Ladybirds have always been our best friends, they are under threat and its time to tuck them under our wing.

Why install a Bee/Insect hotel?

Supporting our beneficial insects is a small but significant act of kindness, providing a safe place for you and the insects to escape to in the garden is beneficial. I'm all about getting creative!

Encouraging More Ladybirds Into Your Garden Also Helps The Bees

Avoid spraying pesticides, which will have a knock-on effect on predators such as ladybirds. It’s tempting to panic at the first sign of aphids, but a little restraint often pays off with a visit from these hungry bugs. Besides, a burst of water from your hose will knock their socks off and still provide our Ladybirds with a feast.

Bees and Ladybirds can also be attracted into your garden with pollen-rich blooms. Flat-topped flowers such as yarrow, angelica, fennel and dill are great, along with common companion plants like calendula, sweet alyssum and marigold.

Offer ladybirds somewhere to overwinter too. They usually hibernate in hollow stems and other nooks and crannies, so delay cutting back old stems till spring. Or why not make your own ladybird hotel by stuffing straw and a bundle of wide bamboo sections into an old pot, tied together to keep them all in place. Stuff more straw around the sides for insulation, and position the ladybird house one to three feet above the ground, in a sheltered, sunny spot.

A healthy, organic vegetable garden should be alive with activity, buzzing with bees, butterflies, spiders, hoverflies and wasps. The more of these beneficial insects you have, the healthier the garden, and the less work there is to do. To invite them and make them stay, offer them accommodation in an insect hotel.

We are all about the Planet and supporting our Pollinator's. Beneficial insects found in our gardens outweigh garden pests, so it pays to adopt a nature-friendly approach to gardening. Explore the bushes, look among the vegetables or dig down into the soil and you’ll discover a myriad of beneficial critters. One of my favorite visitors is the delightful ladybird, with their defensive retro markings, they are always a joy to discover in the garden.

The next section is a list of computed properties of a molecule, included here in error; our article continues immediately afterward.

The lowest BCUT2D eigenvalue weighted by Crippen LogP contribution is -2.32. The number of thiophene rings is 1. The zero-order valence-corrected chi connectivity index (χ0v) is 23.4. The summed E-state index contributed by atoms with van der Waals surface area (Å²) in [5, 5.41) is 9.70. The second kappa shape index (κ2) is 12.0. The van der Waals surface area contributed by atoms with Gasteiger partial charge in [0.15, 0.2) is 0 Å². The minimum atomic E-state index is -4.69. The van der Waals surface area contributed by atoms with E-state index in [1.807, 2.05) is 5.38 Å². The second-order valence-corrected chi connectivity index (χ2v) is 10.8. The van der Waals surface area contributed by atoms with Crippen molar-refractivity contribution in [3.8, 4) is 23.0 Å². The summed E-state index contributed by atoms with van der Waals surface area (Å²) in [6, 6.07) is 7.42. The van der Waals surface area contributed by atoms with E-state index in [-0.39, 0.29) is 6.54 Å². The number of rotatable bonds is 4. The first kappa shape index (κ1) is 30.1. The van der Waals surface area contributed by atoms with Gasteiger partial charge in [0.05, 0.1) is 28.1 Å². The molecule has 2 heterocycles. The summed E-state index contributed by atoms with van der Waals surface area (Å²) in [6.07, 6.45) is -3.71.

A stingless bee foraging on the Borage flowers in my vegetable garden, these unsung heroes are essential and overlooked pollinators  

Below are some useful excerpts from this interesting article in SA Garden and Home Magazine, 3 May 2019 *Click on the above link for full article


Jane Griffiths shows us how and why to make beneficial insects at home in the garden

A healthy, organic vegetable garden should be alive with activity, buzzing with bees, butterflies, spiders, hoverflies and wasps. The more of these beneficial insects you have, the healthier the garden, and the less work there is to do. To invite them and make them stay, offer them accommodation in an insect hotel.

What is an insect hotel?

It’s both a work of art and a warm, inviting space for beneficial insects. Made from recycled and found objects, it provides an array of nooks and crannies where various insects can shelter, hibernate and lay their eggs. It’s a wonderful project for the whole family, plus you create a unique garden sculpture.

Attracting the right guests

The cleaners that move into larger Hotels

This group includes beetles, millipedes, woodlice and worms. Known as detritivores, they are literally the ones who eat up the debris. They are the 'trending' recyclers, taking nutrients from decomposing organic matter and breaking it down as part of the process.

>A point of interest; The Hive beetle is a detritivore, found within our Colonies. Originating from sub Saharan Africa, these pesky hive critters, give Beekeepers the world over a run for their money. Presenting maintenance issues, they can decimate a weak colony, or prompt the Queen to abscond. They prove problematic only when there is an imbalance found in our Beehives. They and the wax moth are actually a natural phenomena, and have co existed with our wild bees in their natural habitat, since bees started making honey.

Some pointers on how to build an insect Hotel

Insect hotels can range in size from a shoebox to a 2m-high mansion. For shelving and walls, use logs and bricks, recycled pallets or wooden boxes piled on top of one another. Ideally an insect hotel should receive morning sun only, warming it up, but not baking it. It must stay dry, so it needs to be under shelter or have a roof. Instead of creating one large hotel, you can make a few, placing them in different sections of the garden. Solitary bees prefer a sunnier, warmer spot – especially in winter – rather than the cooler spot a lizard might choose for its eggs. You have to start thinking like an insect!

~ A Good Luck Charm ~

This familiar traditional rhyme, dates to at least 1744; l can recall wishing on a Ladybird for luck when it landed on me as a child, and gently blowing it away while holding thoughts of my wish, and singing this verse. 

"Ladybird, ladybird fly away home, your house is on fire and your children are gone, all except one, and her name is Ann, she cleverly hid under the baking pan.

Folk lore holds, that if you see a ladybird, it means good weather is near or that a person will soon have luck with love (Love Bug) or money. If a ladybird  lands on you make a wish, whatever direction it flies away is where good luck will come from. The name "ladybird" originated in Britain where the insects became known as "Our Lady's bird" Mary (Our Lady) was often depicted wearing a read cloak in early paintings, and the seven -spot ladybird depicts her seven joys and sorrows.

© Copyright The Bee's Knees ZA